would gaze around the Egg’s Hart Theatre and determine that
probably only one-tenth of the crowd ever owned Black Flag’s
Damaged. The truth is, it doesn’t matter. Piece by
piece, Henry Rollins has tirelessly forged a new career (and
a new fan base) for himself in the spoken word, in the difficult
art of effective—and hilarious—social criticism and commentary.
It stands apart, despite the vital linkage to his history
as one of hardcore’s most explosive personalities. Any man
who can hold your undivided attention for almost three uninterrupted
hours has something special, especially when he arrives with
nothing but his own experience to offer and everyone else
arrives, typically, with pretty serious expectations.
easy to overanalyze the guy—the Internet is filled with scathing
and rather oblique assassinations of his character. A writer
for The Stranger even had enough time on her hands
to compare Rollins’ philosophy on living to Ayn Rand’s vision
of self-fulfillment, accusing them both of selfishness and
prattling on about how Hank apotheosizes physical and mental
strength while taking breathtakingly conservative views of
modern life despite couching such views in leftist rhetorical
phraseology. How sad. She probably wrote that on a Saturday
in the Egg last Sunday, however, it was clear that we weren’t
expected to agree implicitly with everything the man said,
but rather to use his stark powers of observation as a springboard,
a staunch kick in the think tank. Rollins is the type of guy
who makes you appreciate your friends and want to learn more
about your enemies. Yes, the routine is part stand-up, part
inspirational diatribe and part political rant, but there
is little evidence of a deliberate “Rollins Agenda,” or the
quibbling of a fascist bully/jock. It’s more like listening
to one of your friends go off at a kegger. For three hours.
is in a unique position, one that can immediately win the
trust and adoration of real fans of music. He is well-traveled,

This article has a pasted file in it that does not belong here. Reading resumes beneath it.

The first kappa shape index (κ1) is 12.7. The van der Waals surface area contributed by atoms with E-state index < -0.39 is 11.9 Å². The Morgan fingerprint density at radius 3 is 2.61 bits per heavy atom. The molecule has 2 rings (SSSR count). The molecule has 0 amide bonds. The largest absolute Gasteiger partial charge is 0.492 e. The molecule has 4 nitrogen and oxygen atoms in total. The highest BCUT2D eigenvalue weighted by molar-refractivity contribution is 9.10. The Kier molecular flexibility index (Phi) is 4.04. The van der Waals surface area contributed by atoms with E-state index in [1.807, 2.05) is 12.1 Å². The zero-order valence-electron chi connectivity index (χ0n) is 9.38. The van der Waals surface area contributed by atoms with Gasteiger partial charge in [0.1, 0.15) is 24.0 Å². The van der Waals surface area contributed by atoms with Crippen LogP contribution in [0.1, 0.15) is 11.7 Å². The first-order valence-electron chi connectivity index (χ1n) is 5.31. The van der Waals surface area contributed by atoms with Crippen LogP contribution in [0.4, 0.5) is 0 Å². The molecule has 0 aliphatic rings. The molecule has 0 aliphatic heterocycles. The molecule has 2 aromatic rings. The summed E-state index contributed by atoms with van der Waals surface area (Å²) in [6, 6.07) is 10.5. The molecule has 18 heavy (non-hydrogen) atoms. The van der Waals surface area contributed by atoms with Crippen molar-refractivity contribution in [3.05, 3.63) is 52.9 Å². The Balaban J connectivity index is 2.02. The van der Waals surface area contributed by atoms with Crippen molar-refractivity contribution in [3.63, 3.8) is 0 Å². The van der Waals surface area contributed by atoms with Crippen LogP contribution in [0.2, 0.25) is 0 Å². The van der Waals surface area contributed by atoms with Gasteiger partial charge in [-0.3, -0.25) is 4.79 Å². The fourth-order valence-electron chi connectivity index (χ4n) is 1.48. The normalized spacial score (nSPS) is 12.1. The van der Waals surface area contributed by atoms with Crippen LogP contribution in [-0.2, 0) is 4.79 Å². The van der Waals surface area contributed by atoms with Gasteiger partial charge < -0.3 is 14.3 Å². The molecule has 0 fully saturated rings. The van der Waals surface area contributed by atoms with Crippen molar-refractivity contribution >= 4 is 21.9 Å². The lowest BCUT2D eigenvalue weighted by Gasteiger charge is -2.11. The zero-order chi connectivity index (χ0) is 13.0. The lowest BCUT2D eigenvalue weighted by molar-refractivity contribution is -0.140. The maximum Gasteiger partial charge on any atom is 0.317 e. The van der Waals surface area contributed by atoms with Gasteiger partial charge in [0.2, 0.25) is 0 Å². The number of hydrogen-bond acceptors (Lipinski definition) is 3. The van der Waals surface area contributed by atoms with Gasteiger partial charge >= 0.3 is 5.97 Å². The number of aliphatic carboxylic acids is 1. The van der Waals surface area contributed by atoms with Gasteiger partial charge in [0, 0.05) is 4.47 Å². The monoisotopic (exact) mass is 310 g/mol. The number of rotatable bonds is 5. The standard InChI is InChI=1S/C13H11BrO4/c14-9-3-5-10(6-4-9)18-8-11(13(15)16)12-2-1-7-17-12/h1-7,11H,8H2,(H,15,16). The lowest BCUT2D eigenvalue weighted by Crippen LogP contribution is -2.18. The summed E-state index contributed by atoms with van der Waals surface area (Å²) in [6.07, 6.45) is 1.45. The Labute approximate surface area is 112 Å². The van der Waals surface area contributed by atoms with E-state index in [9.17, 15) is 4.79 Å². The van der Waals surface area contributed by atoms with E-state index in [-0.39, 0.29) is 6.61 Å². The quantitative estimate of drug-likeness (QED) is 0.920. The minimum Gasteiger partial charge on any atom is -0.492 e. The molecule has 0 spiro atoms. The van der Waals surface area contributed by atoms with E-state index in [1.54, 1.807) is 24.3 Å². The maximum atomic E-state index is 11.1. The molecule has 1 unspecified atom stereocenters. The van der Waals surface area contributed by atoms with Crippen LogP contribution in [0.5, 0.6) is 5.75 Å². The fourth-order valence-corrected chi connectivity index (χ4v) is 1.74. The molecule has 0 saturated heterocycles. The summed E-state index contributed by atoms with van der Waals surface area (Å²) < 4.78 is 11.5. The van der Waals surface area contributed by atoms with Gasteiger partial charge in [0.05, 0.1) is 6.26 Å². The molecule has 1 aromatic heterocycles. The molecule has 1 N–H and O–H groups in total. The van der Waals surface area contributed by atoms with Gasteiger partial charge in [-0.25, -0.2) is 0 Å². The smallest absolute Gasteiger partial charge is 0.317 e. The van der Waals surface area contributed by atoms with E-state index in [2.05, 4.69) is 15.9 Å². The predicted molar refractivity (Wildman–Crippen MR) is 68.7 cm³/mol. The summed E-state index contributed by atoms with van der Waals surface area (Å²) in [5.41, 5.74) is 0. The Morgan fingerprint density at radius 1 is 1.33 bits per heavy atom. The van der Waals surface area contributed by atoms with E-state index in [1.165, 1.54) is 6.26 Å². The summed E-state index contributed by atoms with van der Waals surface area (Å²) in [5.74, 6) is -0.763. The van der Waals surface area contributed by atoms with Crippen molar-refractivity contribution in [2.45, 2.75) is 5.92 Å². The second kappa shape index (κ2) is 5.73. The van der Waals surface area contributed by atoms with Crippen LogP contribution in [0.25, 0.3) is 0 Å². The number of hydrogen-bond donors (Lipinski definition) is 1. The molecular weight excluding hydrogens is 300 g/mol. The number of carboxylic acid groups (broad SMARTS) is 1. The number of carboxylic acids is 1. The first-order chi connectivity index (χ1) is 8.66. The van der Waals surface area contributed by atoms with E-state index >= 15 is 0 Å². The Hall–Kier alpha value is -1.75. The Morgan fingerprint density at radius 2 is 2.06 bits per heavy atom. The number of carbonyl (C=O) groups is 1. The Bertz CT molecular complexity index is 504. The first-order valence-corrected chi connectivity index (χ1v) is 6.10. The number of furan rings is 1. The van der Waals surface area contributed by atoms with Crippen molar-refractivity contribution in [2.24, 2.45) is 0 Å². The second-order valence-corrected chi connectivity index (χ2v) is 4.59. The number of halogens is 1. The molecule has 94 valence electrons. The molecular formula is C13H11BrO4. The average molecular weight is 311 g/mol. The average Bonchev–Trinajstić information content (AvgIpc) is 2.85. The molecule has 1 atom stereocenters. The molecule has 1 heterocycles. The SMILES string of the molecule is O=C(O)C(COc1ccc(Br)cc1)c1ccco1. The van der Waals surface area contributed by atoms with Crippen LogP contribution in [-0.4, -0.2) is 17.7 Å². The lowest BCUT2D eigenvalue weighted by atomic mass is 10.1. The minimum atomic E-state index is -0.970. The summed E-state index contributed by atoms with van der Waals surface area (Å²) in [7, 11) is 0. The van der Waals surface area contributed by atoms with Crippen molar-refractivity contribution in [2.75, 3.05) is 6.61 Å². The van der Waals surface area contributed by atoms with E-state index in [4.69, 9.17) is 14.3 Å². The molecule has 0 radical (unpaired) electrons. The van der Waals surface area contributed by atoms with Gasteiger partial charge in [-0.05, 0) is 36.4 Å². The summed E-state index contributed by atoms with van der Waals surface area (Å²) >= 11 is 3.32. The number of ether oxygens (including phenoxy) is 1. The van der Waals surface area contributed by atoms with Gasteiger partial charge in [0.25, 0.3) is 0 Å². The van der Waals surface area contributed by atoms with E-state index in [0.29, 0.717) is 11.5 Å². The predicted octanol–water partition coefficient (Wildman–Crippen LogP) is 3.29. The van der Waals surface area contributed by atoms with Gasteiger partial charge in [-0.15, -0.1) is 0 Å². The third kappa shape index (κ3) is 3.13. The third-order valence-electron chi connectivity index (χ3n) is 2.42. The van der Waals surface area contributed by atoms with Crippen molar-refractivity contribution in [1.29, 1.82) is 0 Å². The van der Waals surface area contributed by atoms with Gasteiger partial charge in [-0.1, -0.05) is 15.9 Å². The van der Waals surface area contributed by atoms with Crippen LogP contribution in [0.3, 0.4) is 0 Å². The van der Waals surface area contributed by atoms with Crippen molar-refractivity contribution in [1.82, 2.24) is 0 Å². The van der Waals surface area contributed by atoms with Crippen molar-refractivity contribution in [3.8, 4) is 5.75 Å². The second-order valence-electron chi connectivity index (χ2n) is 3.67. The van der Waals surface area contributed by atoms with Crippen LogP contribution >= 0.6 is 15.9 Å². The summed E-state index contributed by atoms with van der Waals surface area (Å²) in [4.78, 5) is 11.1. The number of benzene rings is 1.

observant, and self-deprecating without being annoying, and
has lived the hard life that no one wants but most respect.
He is one of the few able to think and subsequently live outside
the classical concept of genre, at once provoking and relentless.
Due to his status, he often finds himself backstage, on TV
or invited to some industry gala, but his interactions with
his heroes are never artist-to-artist, but rather awkward,
which on any given day is Joe Strummer, Johnny Cash, Black
Sabbath or Slayer. His emotional identity with music and certain
musicians is so intrinsic to the fiber of his being that you
want to go home and listen to every piece of vinyl you’ve
ever owned. You cannot help but leave inspired, thirsty
for the heroes of your youth.
punk frontman has a lot to say. His ability to marshal such
a large routine into coherence is uncanny, essentially accomplished
by a constant digression/ subject-recall methodology. He never
forgets his place or point despite the range: Winona’s kleptomania,
the Ramones, Jay Leno, Rite-Aid, America’s obsession with
mediocrity, Duke Ellington, early concert experiences in D.C.,
Kathy Ireland, Hollywood’s über-strippers, sexless music like
Sting and U2 (“The Clash was everything U2 wanted to be,”
he said), Sharon Osborne, angry staffers, eBay, star-studded
L.A. parties, the importance of a crippling work ethic, and
why punk-rock music today is made mostly by “well-adjusted
how to ask the right questions. Why does Anna Nicole Smith
work for us? How does the rest of the world see us? What is
our concept of “the enemy?” And while like George Carlin his
political material begins to get a little top-heavy toward
the end, its burrowing seed has nonetheless been planted.
We kill ourselves each year with cigarettes, alcohol, guns
and fast food at a rate of up to 25 times the death toll of
the World Trade Center, and then we try to hold the companies
we buy them from liable. “Terrorism hasn’t got anything on
us,” he said. “Bring it on, Osama.” Oh, he paints it up into
funnier contexts, but the truth is, he’s talking about us.
We are the smokers, the drinkers, the fast-food consumers,
the unconditioned fatsos that our troops are being sent to
die for. To me, that was the real State of the Union.